Extreme acidity in a cynipid gall: a potential new defensive strategy against natural enemies
The morphology of insect-induced galls contributes to defenses of the gall-inducing insect species against its natural enemies. In terms of gall chemistry, the only defensive compounds thus far identified in galls are tannins that accumulate in many galls, preventing damage by herbivores damage of the galls. Intrigued by the fruit-like appearance of the translucent oak gall (TOG; Amphibolips nubilipennis, Cynipidae, Hymenoptera) induced on red oak (Quercus rubra), we found that this gall tastes tart and hypothesized that this gall accumulates acids as a defensive strategy. We found that the pH of the gall is between 2 and 3, making it among the lowest pH levels found in plant tissues. We examined the organic acid content of TOG and compared it to fruits and other galls using high performance liquid chromatography (HPLC) and gas chromatography – mass spectrometry (GC-MS). Malic acid, an acid with particularly high abundance in apples, represents 66% of the organic acid detected in TOGs. The concentration of malic acid was two times higher than in other Amphibolips galls and in apples. Gall histology showed that the acid-containing cells were enlarged and vacuolized just like mesocarp cells found in fruits. Accumulation of organic acid in gall tissues is convergent with fruit morphology and may constitute a new defensive strategy against predators and parasitoids.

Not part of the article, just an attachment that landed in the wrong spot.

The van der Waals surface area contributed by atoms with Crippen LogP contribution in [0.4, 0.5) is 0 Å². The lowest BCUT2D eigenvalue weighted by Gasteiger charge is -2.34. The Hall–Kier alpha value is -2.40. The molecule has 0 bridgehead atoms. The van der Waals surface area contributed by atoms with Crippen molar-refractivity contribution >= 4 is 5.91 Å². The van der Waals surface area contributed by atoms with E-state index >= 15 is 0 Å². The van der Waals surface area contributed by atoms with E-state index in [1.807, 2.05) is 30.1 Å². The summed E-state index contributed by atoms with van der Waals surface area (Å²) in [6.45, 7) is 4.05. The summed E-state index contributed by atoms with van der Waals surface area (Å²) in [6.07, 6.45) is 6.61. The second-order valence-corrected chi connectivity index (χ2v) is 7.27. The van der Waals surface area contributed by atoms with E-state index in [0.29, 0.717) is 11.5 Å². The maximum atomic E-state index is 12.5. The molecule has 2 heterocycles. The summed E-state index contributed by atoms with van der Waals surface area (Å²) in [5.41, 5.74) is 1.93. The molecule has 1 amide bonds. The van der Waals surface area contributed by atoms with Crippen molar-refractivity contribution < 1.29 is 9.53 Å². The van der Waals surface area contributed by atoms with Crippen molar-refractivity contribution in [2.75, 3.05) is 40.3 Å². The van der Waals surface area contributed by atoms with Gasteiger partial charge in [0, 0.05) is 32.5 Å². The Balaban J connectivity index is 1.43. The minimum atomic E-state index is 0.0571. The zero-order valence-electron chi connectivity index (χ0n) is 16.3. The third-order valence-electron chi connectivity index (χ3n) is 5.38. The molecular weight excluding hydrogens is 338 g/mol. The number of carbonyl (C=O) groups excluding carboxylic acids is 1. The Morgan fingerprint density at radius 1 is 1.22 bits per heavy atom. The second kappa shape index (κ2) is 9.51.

|Work Title||Extreme acidity in a cynipid gall: a potential new defensive strategy against natural enemies|
|License||In Copyright (Rights Reserved)|
|Publication Date||March 1, 2023|
|Publisher Identifier (DOI)||
|Deposited||March 01, 2023|
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